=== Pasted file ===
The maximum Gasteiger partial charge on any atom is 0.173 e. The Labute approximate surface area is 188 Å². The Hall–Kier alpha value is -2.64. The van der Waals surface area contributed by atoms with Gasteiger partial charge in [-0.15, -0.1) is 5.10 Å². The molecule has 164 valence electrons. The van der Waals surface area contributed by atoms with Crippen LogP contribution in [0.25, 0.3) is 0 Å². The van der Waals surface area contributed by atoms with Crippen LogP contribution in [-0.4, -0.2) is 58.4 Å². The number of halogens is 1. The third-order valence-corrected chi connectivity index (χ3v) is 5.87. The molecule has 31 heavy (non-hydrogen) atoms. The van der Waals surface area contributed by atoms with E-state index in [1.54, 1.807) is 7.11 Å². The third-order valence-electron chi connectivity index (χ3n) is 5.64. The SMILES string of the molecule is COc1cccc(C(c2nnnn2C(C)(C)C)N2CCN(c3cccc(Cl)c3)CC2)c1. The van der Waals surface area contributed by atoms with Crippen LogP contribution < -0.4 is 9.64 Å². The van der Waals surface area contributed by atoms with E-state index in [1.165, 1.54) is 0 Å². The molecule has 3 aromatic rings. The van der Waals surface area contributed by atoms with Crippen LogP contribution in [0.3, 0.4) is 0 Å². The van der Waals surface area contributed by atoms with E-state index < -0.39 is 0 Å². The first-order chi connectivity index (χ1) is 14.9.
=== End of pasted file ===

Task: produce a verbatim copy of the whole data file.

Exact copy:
The maximum Gasteiger partial charge on any atom is 0.173 e. The Labute approximate surface area is 188 Å². The Hall–Kier alpha value is -2.64. The van der Waals surface area contributed by atoms with Gasteiger partial charge in [-0.15, -0.1) is 5.10 Å². The molecule has 164 valence electrons. The van der Waals surface area contributed by atoms with Crippen LogP contribution in [0.25, 0.3) is 0 Å². The van der Waals surface area contributed by atoms with Crippen LogP contribution in [-0.4, -0.2) is 58.4 Å². The number of halogens is 1. The third-order valence-corrected chi connectivity index (χ3v) is 5.87. The molecule has 31 heavy (non-hydrogen) atoms. The van der Waals surface area contributed by atoms with E-state index in [1.54, 1.807) is 7.11 Å². The third-order valence-electron chi connectivity index (χ3n) is 5.64. The SMILES string of the molecule is COc1cccc(C(c2nnnn2C(C)(C)C)N2CCN(c3cccc(Cl)c3)CC2)c1. The van der Waals surface area contributed by atoms with Crippen LogP contribution < -0.4 is 9.64 Å². The van der Waals surface area contributed by atoms with E-state index in [1.165, 1.54) is 0 Å². The molecule has 3 aromatic rings. The van der Waals surface area contributed by atoms with Crippen LogP contribution in [0.3, 0.4) is 0 Å². The van der Waals surface area contributed by atoms with E-state index < -0.39 is 0 Å². The first-order chi connectivity index (χ1) is 14.9.